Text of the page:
Lord of the Abyss wrote:
If fusion is not cost-competitive with wind turbines, you're wrong, fusion will not be used (except perhaps in a handful of specialist applications); wind turbines will.
You're presuming that wind turbines can actually meet demand, which seems unlikely. If they can't do the job then yes, fusion or fission will be used even if it's more expensive.
At the moment, nuclear power makes 14% of the world's electricity. It "meets demand," it just doesn't meet all
Wind turbines were an arbitrarily chosen example, but there are a shitload of others- the entire suite of renewables, mostly. All of them require nothing but 20th century technology to work, although they are of course made more efficient by 21st century technology. All you really need
is steel, concrete, and silicon.
In contrast, fusion is still an area of active research (don't get me wrong, I know people who know people who work at ITER), and one thing that's very clear is that it will require a massively advanced understanding of complex science and engineering to build fusion power plants. Because of this, it's too soon to say with confidence that fusion will replace existing sources- wind turbines, solar cells, tidal, and geothermal being the obvious ones.
If fusion power is drastically more expensive per kilowatt than these things, as seems not-implausible, then no fusion power will not
be driving our civilization in the future, let us be realistic about that. Instead, renewables will be doing most of the heavy lifting, simply because they can do it on a more feasible budget.
That's the next great challenge of fusion research after getting self-sustaining reactions going (which is, I'd say, actually not that far away). They must design something cost-effective, and I doubt we'll see it before 2050 or so even if it's possible at all.
Ditto. Also, there are a lot of governments that have many, many other choices they'd rather take for keeping the lights from going out- energy conservation measures (buy dimmer lights). Or tidal/geothermal/wind/solar/whatever power which has very real advantages like not rendering thousands of square kilometers uninhabitable if something goes badly wrong.
Atomic energy is all very well, but let's not make a fetish out of it.
I didn't say that alternatives won't be used. However, will they be enough to satisfy demands? Will they be reliable
Solar, tidal, and geothermal power are all very reliable as long as the laws of physics keep working. Wind is reliable in certain areas. Moreover, mass-scale power storage is, again, already understood technology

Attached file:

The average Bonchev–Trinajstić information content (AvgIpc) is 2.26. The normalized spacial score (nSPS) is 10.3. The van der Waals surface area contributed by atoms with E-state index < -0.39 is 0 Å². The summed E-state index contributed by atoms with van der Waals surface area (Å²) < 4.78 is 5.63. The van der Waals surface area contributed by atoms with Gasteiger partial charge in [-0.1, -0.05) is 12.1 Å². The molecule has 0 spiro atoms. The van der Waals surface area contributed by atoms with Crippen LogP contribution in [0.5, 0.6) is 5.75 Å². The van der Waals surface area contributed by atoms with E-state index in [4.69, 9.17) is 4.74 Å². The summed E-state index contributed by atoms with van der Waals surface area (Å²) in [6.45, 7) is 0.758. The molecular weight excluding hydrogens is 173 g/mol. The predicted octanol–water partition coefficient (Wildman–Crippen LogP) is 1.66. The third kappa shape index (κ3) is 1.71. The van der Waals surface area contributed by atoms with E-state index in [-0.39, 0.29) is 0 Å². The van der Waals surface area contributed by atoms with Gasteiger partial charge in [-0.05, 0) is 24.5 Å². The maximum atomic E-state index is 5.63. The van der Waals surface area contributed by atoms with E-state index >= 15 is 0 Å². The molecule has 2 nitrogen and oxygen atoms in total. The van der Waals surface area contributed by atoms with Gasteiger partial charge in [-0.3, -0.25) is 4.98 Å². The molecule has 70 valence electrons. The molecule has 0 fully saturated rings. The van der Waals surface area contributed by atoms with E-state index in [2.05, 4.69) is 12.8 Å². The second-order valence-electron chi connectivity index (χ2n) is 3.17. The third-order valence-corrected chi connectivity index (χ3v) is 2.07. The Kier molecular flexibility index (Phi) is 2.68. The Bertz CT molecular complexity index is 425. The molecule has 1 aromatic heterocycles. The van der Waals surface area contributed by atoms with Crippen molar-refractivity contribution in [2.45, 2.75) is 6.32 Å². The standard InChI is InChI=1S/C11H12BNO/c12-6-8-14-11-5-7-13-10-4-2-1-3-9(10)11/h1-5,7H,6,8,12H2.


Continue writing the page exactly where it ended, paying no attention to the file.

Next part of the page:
, a challenge demanding civil engineering construction on a large scale but not major new inventions. This affects whether governments can decide to implement it when necessary, as does the fact that unlike nuclear, none of these technologies suffer industrial accidents that render large areas uninhabitable.
All hysteria aside, that is a huge
issue with the use of nuclear power, especially in physically small and population-dense countries.
Not to mention that using less power still means you're using power. Can they pony up enough green power (and get more people to conserve more power) to stop brownouts and intermiittent outages? If they can't, they will need to use some sort of fuel, and there are only so many dead dinosaurs in the ground.
At this rate, people are going to be forced to conserve by rising energy costs, nuclear may or may not figure extremely prominently in 21st century energy supplies, and fusion is almost certainly not going to supplant fission in our lifetimes even though there are a number of reasons to want it to. Fission might conceivably supplant parts
of the existing power infrastructure, but not dominate it, not if there are alternatives that can produce at equivalent cost per kilowatt-hour.
Darth Tanner wrote:
If wind costs $5 per mwh and fusion $6mwh it has no effect if A can only be build in certain locations and generates very low levels per site while B produces in more locations and produces vast amounts of energy. The demand must be met so fusion will be built regardless of wind because there simply is not enough of it.
What if, as seems more likely to me for the foreseeable future, wind is 5$/MWh and fusion is 50$/MWh?
Fusion is going to be fucking expensive
for a long time, even after the boys at ITER and other such facilities can come up with a viable design for something we can sanely call a "fusion reactor."